How To Name Animals In German

Can you guess what a STINK ANIMAL is? How about a SHIELD TOAD? This video explains the beautiful logic behind how to name animals in German.
February 1, 2015

The German language has a pretty special ability: nouns, verbs, prepositions and adjectives can be stuck together like lego bricks to create new words that describe new things. With German you can invent a name for just about anything. Call it the language’s lego brick-like quality, or Legosteineigenschaft (see what I just did there?).

But do you really need such an elaborate process to name things as simple as skunks and seals? When broken down into their separate components, the names of familiar animals mutate into interesting new creatures.

Building Blocks

So let’s grab some word bricks and see what happens when we stick them together. A good first piece would be Tier – the German word for animal. Putting other nouns or adjectives in front of Tier will determine what kind of animal it becomes.

If it smells bad (stinken) then it’s a Stinktier (skunk). Put a belt (Gürtel) on it and you get a Gürteltier (armadillo). If it has a beak (Schnabel), but isn’t a bird, then it must be a Schnabeltier (platypus). An animal that tramples around (trampeln) sounds like it should be called a Trampeltier (bactrian camel), don’t you think? And if the animal is lazy (faul) then it’s just a good-for-nothing Faultier (sloth).

Call It Like You See It

But not every animal is just a “___tier”. German has some basics like Bär (bear), Kröte (toad), Hund (dog), Fisch (fish), Maus (mouse) and Schnecke (snail). Things start to get weird when other German words get stuck onto these bases in order to describe totally different animals.

So if in Germany and you find yourself face-to-face with a little bear that is meticulously washing (waschen) its food in a creek – you can simply describe it as a Waschbär (raccoon). The same applies if you see:

  • a toad with a shield (Schild) on its back — Schildkröte (tortoise)
  • a dog in the sea (See) — Seehund (seal)
  • a fish that squirts ink (Tinte) — Tintenfisch (squid)
  • a mouse that’s fluttering (flattern) around — Fledermaus (bat)
  • a naked (nackt) snail — Nacktschnecke (slug).

When A Pig Is Not Just A Pig

The only lego-brick-word used as often as Tier seems to be Schwein, the German word for pig.

If an animal is about halfway between the size of a pig and the size of a whale (Wal) then it’s a Schweinswal (porpoise), which is totally different from other pig-like things in the sea (See) like the Seeschwein (dugong). The Capybara hangs out in water (Wasser) and since there aren’t many animals you can use to describe the worlds biggest rodent, they’ve been dubbed Wasserschwein in German.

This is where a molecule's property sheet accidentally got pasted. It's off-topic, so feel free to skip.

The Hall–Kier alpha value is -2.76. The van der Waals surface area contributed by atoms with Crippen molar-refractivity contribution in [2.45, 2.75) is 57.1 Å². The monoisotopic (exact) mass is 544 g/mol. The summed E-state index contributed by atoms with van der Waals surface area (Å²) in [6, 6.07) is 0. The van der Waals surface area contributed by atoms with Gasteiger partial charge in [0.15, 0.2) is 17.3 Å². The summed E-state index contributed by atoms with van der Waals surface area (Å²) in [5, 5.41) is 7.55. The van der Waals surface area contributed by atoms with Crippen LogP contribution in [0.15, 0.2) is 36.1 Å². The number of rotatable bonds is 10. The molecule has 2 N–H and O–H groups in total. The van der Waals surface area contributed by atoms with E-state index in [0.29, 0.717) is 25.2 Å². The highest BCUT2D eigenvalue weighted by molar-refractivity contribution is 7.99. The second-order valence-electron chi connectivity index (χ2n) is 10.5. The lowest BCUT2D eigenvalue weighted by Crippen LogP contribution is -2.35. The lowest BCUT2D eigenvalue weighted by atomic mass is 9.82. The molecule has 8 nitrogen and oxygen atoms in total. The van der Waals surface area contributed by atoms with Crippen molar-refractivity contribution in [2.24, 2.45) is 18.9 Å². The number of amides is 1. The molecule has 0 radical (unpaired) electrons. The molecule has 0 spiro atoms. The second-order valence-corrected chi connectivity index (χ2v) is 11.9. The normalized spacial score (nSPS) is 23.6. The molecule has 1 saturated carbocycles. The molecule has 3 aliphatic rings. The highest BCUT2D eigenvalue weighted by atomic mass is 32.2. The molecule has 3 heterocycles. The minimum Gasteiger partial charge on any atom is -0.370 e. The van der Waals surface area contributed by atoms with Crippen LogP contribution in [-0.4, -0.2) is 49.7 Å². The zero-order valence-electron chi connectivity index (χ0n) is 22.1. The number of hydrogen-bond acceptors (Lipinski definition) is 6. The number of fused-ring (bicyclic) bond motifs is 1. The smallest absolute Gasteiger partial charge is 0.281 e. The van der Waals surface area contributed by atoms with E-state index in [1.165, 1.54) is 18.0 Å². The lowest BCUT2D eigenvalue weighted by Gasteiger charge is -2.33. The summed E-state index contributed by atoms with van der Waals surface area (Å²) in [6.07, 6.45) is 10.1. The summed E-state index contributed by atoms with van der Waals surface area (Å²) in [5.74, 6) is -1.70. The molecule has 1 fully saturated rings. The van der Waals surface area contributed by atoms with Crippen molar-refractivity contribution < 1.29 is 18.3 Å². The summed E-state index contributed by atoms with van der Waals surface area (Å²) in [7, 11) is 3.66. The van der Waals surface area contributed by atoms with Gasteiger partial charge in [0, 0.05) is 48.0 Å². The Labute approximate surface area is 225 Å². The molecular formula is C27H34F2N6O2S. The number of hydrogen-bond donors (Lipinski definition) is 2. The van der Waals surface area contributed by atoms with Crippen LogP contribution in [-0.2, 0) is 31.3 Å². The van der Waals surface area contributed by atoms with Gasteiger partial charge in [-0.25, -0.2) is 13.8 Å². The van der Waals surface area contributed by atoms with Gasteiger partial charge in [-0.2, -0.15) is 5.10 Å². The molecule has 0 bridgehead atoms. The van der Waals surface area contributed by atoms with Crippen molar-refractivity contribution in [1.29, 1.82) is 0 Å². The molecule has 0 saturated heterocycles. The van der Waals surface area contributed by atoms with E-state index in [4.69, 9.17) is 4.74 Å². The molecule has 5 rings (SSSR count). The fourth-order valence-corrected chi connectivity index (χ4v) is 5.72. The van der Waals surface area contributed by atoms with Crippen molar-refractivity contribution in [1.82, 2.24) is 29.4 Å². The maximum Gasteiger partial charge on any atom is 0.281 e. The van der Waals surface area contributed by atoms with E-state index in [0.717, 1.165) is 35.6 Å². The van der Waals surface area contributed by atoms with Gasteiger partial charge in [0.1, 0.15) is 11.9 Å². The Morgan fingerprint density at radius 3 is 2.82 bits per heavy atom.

This may explain why the Capybara’s miniature cousin, the guinea pig, has become known as a Meerschweinchen or ocean piglet – since ocean (Meer) and water are sometimes used interchangeably. When you consider that the suffix -chen denotes something small, Meerschweinchen is like calling a guinea pig a little capybara — which makes at least a little more sense than describing this Andean rodent as a pig from Guinea (sorry English, you lose that round).

But not all “____schwein” are benign and cuddly. A pig covered in spikes (Stacheln) roams the American woodlands, although you probably call a Stachelschwein a porcupine. Come to think of it, the English word almost sounds as if it follows the German rule for animal names; doesn’t porcupine sound a lot like pork spine?

The Flowchart

If the logic behind this naming system is tying your head in knots as you learn German, consult this handy flowchart that organizes all of the above animals according to how their German names are constructed.

Learn more about the beautiful logic of language:
Author Headshot
John-Erik Jordan
John-Erik was born in Los Angeles and grew up in a suburb named after Tarzan (yes, really). He's lived in Berlin since 2009 and has been Babbel Magazine's managing editor since 2015. Most of his free time is taken up by unhealthy obsessions with science fiction, tabletop games and the Dodgers.
John-Erik was born in Los Angeles and grew up in a suburb named after Tarzan (yes, really). He's lived in Berlin since 2009 and has been Babbel Magazine's managing editor since 2015. Most of his free time is taken up by unhealthy obsessions with science fiction, tabletop games and the Dodgers.

Recommended Articles

Is Climate Change Accelerating Language Loss?

Is Climate Change Accelerating Language Loss?

Biological diversity and linguistic diversity are linked in ways that might surprise you.
The German Animal Names Flowchart

The German Animal Names Flowchart

Animal names in German can be both funny and bizarre due to their lego-like construction. This flowchart shows why.
5 Reasons Why Millions Of People Are Paying To Learn A Language With This App

5 Reasons Why Millions Of People Are Paying To Learn A Language With This App

Millions of people have turned to technology to help them learn a language. Why is app-based learning so popular, and what advantages does it hold over more traditional methods?